The weightlifter trained by lifting, at arm's length, paint tins filled with cement. The boxer, whose three months of training were interrupted when he spent a month hiding in the bush from rampaging pro-Indonesian militia, gave away eight years and nine inches of reach to his opponent in his first and last bout.

They came from a bruised and battered island to the north, a nation so new that it is not yet recognised by the IOC, and they competed as individuals - their uniforms adorned not with national colours but with the Olympic rings.

Neither stood a chance but, as the boxer had put it when he arrived in Sydney, "representing East Timor is a victory in itself."


And in the first two days of competition at the games, these two defeated athletes showed what it is to be real Olympic heroes.

Martinho De Araujo, lifting in the 56kg class where the tiny-tot strong men grunt and strain, lifted 10kg less in total than the winner held aloft in the clean and jerk.

He was at the bottom of the table.

But as the gold medallist, Turkey's Halil Mutlu, sent the local Turks into a frenzy, much of the crowd's favour was reserved for the man who had the honour of attempting the first lift of the Olympics.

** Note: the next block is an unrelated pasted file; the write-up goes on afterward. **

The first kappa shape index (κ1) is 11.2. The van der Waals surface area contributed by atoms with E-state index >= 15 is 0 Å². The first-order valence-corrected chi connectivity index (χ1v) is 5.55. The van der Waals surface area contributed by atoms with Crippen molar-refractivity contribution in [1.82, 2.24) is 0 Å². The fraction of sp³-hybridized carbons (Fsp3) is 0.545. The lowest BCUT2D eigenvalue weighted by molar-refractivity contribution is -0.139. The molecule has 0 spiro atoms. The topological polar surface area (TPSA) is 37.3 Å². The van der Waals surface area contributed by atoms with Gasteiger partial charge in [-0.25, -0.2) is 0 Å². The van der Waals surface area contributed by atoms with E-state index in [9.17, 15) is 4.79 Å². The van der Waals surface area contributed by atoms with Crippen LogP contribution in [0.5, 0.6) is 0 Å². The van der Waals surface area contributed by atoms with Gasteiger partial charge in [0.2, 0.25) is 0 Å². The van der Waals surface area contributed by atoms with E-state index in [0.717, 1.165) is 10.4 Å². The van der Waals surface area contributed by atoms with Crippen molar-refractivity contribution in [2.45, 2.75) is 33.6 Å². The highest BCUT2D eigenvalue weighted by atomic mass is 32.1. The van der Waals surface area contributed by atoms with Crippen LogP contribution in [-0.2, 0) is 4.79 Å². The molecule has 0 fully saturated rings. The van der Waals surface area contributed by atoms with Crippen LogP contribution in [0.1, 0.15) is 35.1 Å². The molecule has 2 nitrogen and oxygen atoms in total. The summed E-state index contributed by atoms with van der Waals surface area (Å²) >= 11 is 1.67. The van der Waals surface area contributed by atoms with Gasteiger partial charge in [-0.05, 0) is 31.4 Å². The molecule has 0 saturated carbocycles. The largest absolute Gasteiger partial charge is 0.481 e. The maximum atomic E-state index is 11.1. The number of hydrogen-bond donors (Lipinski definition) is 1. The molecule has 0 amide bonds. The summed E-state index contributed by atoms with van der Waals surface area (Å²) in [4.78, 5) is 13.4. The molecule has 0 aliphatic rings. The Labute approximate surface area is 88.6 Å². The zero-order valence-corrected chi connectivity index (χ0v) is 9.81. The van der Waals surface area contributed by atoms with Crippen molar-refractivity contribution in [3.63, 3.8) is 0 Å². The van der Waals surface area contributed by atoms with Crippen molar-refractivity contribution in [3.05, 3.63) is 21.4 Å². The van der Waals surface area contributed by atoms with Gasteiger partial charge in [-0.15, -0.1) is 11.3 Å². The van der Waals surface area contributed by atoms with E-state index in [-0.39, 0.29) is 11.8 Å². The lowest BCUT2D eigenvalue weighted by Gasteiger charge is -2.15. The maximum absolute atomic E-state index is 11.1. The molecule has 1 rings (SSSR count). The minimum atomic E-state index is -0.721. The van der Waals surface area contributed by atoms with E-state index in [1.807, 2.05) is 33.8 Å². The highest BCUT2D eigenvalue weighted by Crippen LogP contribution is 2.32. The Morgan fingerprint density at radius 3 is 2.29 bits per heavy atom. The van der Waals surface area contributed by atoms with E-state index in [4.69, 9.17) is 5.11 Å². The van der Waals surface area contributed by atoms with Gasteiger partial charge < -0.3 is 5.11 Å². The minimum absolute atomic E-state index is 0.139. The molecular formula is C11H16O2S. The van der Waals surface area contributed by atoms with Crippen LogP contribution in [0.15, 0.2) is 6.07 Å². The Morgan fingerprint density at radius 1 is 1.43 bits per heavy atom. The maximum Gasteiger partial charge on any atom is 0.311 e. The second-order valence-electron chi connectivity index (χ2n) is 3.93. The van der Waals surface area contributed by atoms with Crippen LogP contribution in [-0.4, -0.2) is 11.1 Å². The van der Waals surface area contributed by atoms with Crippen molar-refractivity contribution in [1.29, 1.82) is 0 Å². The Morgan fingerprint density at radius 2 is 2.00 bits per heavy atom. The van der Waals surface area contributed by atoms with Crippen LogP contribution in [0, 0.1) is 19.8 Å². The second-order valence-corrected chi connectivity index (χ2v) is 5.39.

De Araujo provided the crowd with one of the night's moments of high drama. Weightlifting convention requires that the smallest totals are attempted first and his 65kg snatch attempt was, by the standards of his class, minuscule.

After endearing himself to the crowd by failing to lift it, he gave himself a workout backstage with a set of weights that looked like they'd been fetched from the dump. Meantime, on stage, the 60-second clock ticked for his second attempt and as he ascended to lift it he seemed unaware. The crowd bellowed at him to "hurry up." He assumed they were urging him to greater strength. His lift, when it came, was easily accomplished but the buzzer had sounded.

In the end, De Araujo completed his competition even if his total of 157.5kg was more than 50kg less than that of the man ahead of him. But he was ecstatic.

"I've gone through quite a bit but I'm happy to be here and lift not only the weights but lift for my country as well," he said.

The "quite a bit" was not enlarged upon. Reliable reports circulating here suggest that in the upheaval in Dili he had a gun held to his head. But he wasn't commenting on that. Among the many restraints on his competing in Sydney is the undertaking not to talk about anything which might be construed as political.

By last night, two of the four East Timorese were history (two will run in the marathon on the last day).

Victor Ramos crossed himself before ascending into the ring for his round one bout in the 60kg boxing, but Goliath won this David and Goliath struggle.

His opponent, Raymond Narh of Ghana, t rained punches virtually at will. The referee stopped the bout only seconds into the second round.

Afterwards he was looking satisfied too, if a little gloomy.

"I was sad that I didn't fight the four rounds," he said through an interpreter.

But were you proud, too, to be here for East Timor? I wondered.

His answer was wordy but the translator sought advice from Ramos' American assistant, Frank Fowlie, before declining to translate it.

"I think," said Fowlie at last, "he's going to feel very proud when he gets off the airplane in Dili wearing the Olympic jacket."